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Tuesday, 28 October 2014
Page: 12249

National Security

Mr CRAIG KELLY (Hughes) (14:29): My question is for the Minister for Foreign Affairs. Will the minister advise the House how the government is preventing young people from being radicalised and travelling overseas to fight in the conflict in Iraq?

Ms JULIE BISHOP (CurtinMinister for Foreign Affairs) (14:29): The fight against ISIL, or Daesh, must include challenging its ideology and rejecting its medieval view of the world, with its agenda of regional and global conquest. It is an ideology that aspires to place all of humanity under its yoke of brutal savage oppression so it must be renounced at every turn. The government is committed to working with our communities to combat radicalisation through our new $13.5 million package of initiatives to counter violent extremism. This includes youth diversion activities, mental health care, mentoring, employment and educational pathway support, and counselling. I commend senior Muslim leaders for condemning ISIL and for urging young Muslims to resist being exploited by this terrorist group.

A globalised threat requires a globalised response. Australia has agreements with 17 countries for information and intelligence sharing on terrorist ideology and on countering terrorist narratives. This month we are funding a visit to Pakistan by an Australian female Islamic scholar to give a series of lectures focused on the important role of women in countering extremist narratives. We are also supporting the United Nations global counter-terrorism strategy, which underpins international efforts to address the causes of extremism and terrorism and to strengthen law enforcement while promoting global cooperation in counter-terrorism.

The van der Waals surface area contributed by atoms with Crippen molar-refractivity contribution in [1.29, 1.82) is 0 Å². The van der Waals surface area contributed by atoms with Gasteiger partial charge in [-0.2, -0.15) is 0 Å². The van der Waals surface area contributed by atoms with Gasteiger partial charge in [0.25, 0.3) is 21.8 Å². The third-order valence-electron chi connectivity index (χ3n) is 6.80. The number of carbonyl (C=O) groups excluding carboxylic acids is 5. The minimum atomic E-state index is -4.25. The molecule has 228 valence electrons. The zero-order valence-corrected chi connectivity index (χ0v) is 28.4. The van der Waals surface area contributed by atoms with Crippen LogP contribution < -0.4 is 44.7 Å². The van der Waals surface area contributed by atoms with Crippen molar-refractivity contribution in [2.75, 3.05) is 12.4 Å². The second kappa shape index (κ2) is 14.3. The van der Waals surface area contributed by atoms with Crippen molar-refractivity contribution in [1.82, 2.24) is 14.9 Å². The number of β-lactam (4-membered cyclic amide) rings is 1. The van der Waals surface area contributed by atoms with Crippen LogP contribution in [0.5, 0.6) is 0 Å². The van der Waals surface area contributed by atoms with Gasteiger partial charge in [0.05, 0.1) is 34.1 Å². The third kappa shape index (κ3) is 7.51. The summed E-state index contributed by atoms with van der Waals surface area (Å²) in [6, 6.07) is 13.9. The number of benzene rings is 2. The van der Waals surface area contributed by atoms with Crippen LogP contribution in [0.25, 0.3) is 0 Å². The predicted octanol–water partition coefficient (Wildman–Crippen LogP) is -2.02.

Community outreach is critical to preventing young Australians from travelling overseas to take part in the conflict in Syria and Iraq. In addition to cancelling 73 passports on national security grounds, legislation is currently before the parliament to ensure that extremists who engage in terrorism and who try to come back to this country can be arrested, prosecuted and jailed for any terrorist activities.

The risks posed by radicalisation demand a more flexible and timely response. The new foreign fighters legislation will give me the authority to more quickly suspend Australian passports. This means we can respond to calls for help, for example, from worried parents and community leaders who fear that their children have been radicalised and are about to depart Australia, possibly forever.

It would also help us to prevent Australian extremists from travelling to the conflict zones and returning to Australia or indeed from going to other countries as trained and hardened terrorist with the skills to conduct far more devastating attacks on our communities, our institutions and our infrastructure. The government is committed to combating terrorism in all its forms and to keeping our people say.